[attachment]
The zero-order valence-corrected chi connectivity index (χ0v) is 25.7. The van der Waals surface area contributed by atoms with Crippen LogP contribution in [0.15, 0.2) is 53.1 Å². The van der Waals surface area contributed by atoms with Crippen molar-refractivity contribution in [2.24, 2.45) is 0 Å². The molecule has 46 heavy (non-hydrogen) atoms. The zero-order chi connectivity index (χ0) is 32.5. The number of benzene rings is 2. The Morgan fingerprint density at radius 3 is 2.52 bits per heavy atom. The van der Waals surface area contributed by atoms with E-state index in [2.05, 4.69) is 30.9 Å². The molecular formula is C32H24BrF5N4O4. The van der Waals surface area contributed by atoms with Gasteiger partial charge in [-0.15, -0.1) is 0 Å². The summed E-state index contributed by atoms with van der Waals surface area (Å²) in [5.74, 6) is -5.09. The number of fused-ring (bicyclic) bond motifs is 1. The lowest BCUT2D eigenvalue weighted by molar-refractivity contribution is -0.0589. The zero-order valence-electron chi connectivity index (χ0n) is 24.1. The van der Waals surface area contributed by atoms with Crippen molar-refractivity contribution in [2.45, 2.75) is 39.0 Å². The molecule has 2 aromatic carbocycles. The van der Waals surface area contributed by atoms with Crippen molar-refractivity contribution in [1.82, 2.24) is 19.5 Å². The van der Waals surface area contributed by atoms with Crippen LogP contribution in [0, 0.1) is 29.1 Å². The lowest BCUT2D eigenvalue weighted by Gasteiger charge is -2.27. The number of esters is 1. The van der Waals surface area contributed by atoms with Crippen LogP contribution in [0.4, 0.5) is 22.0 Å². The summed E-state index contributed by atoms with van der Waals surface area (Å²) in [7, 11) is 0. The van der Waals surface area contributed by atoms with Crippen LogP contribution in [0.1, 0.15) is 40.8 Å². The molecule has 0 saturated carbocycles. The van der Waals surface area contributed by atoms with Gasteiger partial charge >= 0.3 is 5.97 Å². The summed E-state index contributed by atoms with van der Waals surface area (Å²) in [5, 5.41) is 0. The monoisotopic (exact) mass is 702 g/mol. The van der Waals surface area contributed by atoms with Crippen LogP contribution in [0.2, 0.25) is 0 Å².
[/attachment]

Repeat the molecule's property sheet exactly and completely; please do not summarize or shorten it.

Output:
The zero-order valence-corrected chi connectivity index (χ0v) is 25.7. The van der Waals surface area contributed by atoms with Crippen LogP contribution in [0.15, 0.2) is 53.1 Å². The van der Waals surface area contributed by atoms with Crippen molar-refractivity contribution in [2.24, 2.45) is 0 Å². The molecule has 46 heavy (non-hydrogen) atoms. The zero-order chi connectivity index (χ0) is 32.5. The number of benzene rings is 2. The Morgan fingerprint density at radius 3 is 2.52 bits per heavy atom. The van der Waals surface area contributed by atoms with E-state index in [2.05, 4.69) is 30.9 Å². The molecular formula is C32H24BrF5N4O4. The van der Waals surface area contributed by atoms with Gasteiger partial charge in [-0.15, -0.1) is 0 Å². The summed E-state index contributed by atoms with van der Waals surface area (Å²) in [5.74, 6) is -5.09. The number of fused-ring (bicyclic) bond motifs is 1. The lowest BCUT2D eigenvalue weighted by molar-refractivity contribution is -0.0589. The zero-order valence-electron chi connectivity index (χ0n) is 24.1. The van der Waals surface area contributed by atoms with Crippen molar-refractivity contribution in [2.45, 2.75) is 39.0 Å². The molecule has 2 aromatic carbocycles. The van der Waals surface area contributed by atoms with Crippen molar-refractivity contribution in [1.82, 2.24) is 19.5 Å². The van der Waals surface area contributed by atoms with Crippen LogP contribution in [0, 0.1) is 29.1 Å². The lowest BCUT2D eigenvalue weighted by Gasteiger charge is -2.27. The number of esters is 1. The van der Waals surface area contributed by atoms with Crippen LogP contribution in [0.4, 0.5) is 22.0 Å². The summed E-state index contributed by atoms with van der Waals surface area (Å²) in [7, 11) is 0. The van der Waals surface area contributed by atoms with Crippen LogP contribution in [0.1, 0.15) is 40.8 Å². The molecule has 0 saturated carbocycles. The van der Waals surface area contributed by atoms with Gasteiger partial charge >= 0.3 is 5.97 Å². The summed E-state index contributed by atoms with van der Waals surface area (Å²) in [5, 5.41) is 0. The monoisotopic (exact) mass is 702 g/mol. The van der Waals surface area contributed by atoms with Crippen LogP contribution in [0.2, 0.25) is 0 Å².